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How To Paint A Brick Fireplace For Less Than $150

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I painted our old brick fireplace for under $150! Read on to see how I managed to clean, prime, and paint our tan brick fireplace WHITE – all while on a budget, and print off my FREE paint can labels to keep your paint organized.

How To Paint A Brick Fireplace For Under $150 #slayathomemother #fireplace #diyprojects -

Corinne of holding up paint cans in front of my tan fireplace, ready to paint!

I have been arguing with my husband over painting our fireplace for years. Five years to be exact…

My husband is such a doll. He really is – he is the most incredible and supportive human being I’ve ever met. But we don’t always agree. We are SO different, but we’re both alike in that we are incredibly stubborn and hardheaded. When he has an opinion, he is deeply rooted in those feelings and thoughts. When I have an idea, I am deeply rooted in accomplishing that idea. You might be able to see why that could cause a few arguments ;).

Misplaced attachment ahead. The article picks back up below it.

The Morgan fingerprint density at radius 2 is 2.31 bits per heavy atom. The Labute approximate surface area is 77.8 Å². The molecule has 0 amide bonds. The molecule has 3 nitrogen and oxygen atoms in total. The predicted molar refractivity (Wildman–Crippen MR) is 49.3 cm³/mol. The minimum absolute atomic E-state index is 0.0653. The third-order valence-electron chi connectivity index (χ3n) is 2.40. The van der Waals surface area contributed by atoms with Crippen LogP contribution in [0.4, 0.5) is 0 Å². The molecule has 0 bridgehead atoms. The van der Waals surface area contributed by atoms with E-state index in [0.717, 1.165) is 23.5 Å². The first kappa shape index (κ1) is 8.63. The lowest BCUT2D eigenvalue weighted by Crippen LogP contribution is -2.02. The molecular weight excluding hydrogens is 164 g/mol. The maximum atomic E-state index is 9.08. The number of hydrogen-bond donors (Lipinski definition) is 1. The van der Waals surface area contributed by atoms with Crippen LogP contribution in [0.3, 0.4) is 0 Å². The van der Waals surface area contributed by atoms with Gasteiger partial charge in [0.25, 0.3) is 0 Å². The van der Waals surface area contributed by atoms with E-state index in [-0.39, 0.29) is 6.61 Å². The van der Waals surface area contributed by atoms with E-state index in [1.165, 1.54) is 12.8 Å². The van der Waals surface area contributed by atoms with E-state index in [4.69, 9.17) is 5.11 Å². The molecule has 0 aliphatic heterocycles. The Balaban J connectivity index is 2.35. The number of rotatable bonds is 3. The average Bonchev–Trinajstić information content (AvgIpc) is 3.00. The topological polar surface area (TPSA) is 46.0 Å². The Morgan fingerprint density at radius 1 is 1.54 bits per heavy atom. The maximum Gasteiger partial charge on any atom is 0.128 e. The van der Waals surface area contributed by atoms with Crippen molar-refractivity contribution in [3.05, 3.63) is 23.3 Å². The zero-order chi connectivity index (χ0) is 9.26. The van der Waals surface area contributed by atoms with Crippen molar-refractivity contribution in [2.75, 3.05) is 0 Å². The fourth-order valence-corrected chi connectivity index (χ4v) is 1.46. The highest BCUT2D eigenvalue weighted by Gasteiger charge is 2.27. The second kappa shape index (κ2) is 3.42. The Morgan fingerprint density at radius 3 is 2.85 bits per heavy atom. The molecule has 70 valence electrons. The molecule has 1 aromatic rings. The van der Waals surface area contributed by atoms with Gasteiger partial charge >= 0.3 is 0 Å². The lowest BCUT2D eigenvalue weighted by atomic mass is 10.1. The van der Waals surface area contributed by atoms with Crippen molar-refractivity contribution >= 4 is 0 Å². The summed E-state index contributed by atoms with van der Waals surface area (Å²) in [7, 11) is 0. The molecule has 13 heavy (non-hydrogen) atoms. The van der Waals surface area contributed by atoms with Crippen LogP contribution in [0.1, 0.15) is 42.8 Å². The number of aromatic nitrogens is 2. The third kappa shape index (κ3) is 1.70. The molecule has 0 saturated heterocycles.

When I told him years ago that I wanted to paint our fireplace, he was firm in his standing that he wanted to keep it as is. I knew it would look fantastic, though, especially after completing our reclaimed wood accent wall. I dreamed of a white fireplace, but my husband dreamed of being done renovating our living room. I don’t blame him, DIY-ing can be a lot of work, and some projects are bigger than they seem.

I lost many battles about painting the fireplace over the years – but I finally won the WAR.

Now that we’ve finally agreed on painting the fireplace, I knew I wanted to figure out a way to do it on a budget – and I managed to pull it off for less than $150! In this post, I’ll take you through the DIY project, tell you what materials you need, how much everything cost, and how to get this gorgeous DIY done the #slayathomemother way.